top of page
  • Jay Brothers

Belle Vue (II) (Old Harding Pike)

Updated: Nov 17, 2023


Photo by Roy and Jerry Klotz


Built on the Richland Turnpike (present-day 7306 Old Harding Pike) in 1820, Belle Vue and 15 acres was owned by Abraham (Abram) Louis Demoss, Jr. (1779-1849) & Elizabeth (Betsy) Knight Newsom DeMoss (1791-1861).


They married in 1805. Betsy’s family owned and operated Newsom’s Station and Mill to the west of the Belle Vue area. The farm was southwest of the Hick’s land at Devon Farm. The home was a 2 story log cabin that Betsy transformed into a 2 story home in Classical Revival style. Abram operated an important grist and a saw mill. The DeMoss family was very involved with the surrounding community, and the area became known as Belle View (now Bellevue). In 1859, the Nashville and Northwestern Railroad extended a line west of Nashville, and the station was named Belleview Station for the DeMoss home. The DeMoss family had 10 children including 3 sons: William became a physician and Abram became a judge. After Abram died, his widow and son stayed.


When Betsy died, her son, William Eldridge DeMoss (1832-1877), inherited the property. He was a physician. After the Civil War, DeMoss married Tabitha “Bitha” Allison (1847-1926) in 1871. Tabitha bought the Norman Morton general store in the middle 1870s and rented space for a local post office. She also bought and operated a granary on Old Harding Rd. just west of Bellevue Rd. It is currently being used as a Masonic Lodge. Along with a couple other business enterprises, Tabitha helped propel the Belle Vue commercial growth and secure it during the post-Civil War economic troubles. For years, the stretch on Old Harding Rd. between the general store and the Belle View railroad station and another general store at Hicks Rd. was the heart of the Bellevue community.


After Tabitha’s death in 1926, her nephew, Thomas Allison (T.A.) Baugh (1886-1971), received Belle Vue. T.A. made renovations to the home and married in 1950 to Mary Hill Hicks (1890-1972). Mary was a member of the Hicks/ Cockrill clan and daughter of E.D. Hicks III and Harriet Cockrill Hicks. After both spouses died within 2 years of one another, Sparky Foster and his wife bought the house with 7 acres.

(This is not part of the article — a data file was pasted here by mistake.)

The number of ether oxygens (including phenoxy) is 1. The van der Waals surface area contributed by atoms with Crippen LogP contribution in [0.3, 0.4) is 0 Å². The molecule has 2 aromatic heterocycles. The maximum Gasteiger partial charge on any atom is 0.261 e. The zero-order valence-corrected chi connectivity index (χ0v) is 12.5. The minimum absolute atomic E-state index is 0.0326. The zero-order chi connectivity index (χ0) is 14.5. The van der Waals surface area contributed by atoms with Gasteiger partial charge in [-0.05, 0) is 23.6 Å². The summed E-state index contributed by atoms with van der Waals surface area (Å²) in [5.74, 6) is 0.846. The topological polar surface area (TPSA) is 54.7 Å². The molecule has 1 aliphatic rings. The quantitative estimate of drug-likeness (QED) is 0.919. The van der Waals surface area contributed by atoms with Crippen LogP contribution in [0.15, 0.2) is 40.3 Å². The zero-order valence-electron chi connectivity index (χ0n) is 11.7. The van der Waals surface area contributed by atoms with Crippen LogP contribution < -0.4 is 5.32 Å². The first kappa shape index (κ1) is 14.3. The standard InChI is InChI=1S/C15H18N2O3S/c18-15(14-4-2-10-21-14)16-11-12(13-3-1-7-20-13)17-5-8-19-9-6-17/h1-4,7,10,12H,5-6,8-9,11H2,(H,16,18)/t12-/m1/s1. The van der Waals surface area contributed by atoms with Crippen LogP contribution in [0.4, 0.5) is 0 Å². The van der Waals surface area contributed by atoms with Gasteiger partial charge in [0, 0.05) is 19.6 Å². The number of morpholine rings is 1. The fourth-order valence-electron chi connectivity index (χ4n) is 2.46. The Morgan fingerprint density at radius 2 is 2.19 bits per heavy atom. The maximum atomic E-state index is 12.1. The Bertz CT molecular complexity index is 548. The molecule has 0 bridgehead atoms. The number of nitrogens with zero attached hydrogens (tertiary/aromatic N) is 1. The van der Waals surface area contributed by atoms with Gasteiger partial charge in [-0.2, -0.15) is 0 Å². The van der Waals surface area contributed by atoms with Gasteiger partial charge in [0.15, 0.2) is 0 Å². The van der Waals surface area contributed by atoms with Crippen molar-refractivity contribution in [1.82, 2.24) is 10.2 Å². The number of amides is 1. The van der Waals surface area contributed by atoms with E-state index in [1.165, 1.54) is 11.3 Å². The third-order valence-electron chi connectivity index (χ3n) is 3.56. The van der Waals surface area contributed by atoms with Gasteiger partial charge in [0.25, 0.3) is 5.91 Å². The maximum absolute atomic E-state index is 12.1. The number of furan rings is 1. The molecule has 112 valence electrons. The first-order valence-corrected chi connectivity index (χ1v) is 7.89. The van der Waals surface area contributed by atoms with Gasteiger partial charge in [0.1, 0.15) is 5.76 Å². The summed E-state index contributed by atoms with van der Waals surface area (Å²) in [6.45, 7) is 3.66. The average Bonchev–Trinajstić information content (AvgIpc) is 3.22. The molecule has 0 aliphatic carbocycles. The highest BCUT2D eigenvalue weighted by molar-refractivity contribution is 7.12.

Belle Vue was named for the house Abram’s father, A. L. DeMoss, Sr., had built nearby in 1797 overlooking the Harpeth River. It was restored by the Harpeth Bellevue Historical Association and relocated to Bellevue’s Red Caboose Park. It honored the family’s French heritage: Belle Vue translates from French “beautiful view/ sight.” DeMoss, Sr. served as Justice of the Court of Davidson County for years. Per Nashville.gov historical markers, the name was eventually given to the Nashville & Northwestern Railroad depot, the U.S. Post Office branch, and the local community. The family is remembered by Baugh Rd., the community of Bellevue, and Bellevue Rd. NRHP 1973 See also Beech Grove, Devon Farm, Mt. Solitude @ Cockrill Srpings


Sources:

Recent Posts

See All

Burlington (Abbott-Martin Rd.)

Originally Abbott Lane (current Abbott-Martin Rd.) Nashville, TN Circa 1932. (Joseph) Parkes Armistead (1893-1984) wed Katherine Moore Armistead (1897-1988) in 1917. About fifteen years later, they bu

Currey Hill to Rose Park: A Hill of Change

1000 Edgehill Ave. Nashville, TN Circa 1800. Large 2-story home The spot of Nashville has seen so much change: Currey Hill to Meridian Hill to gigantic rock quarry Rock Crusher Hill to Rose Park. Robe

Commentaires


bottom of page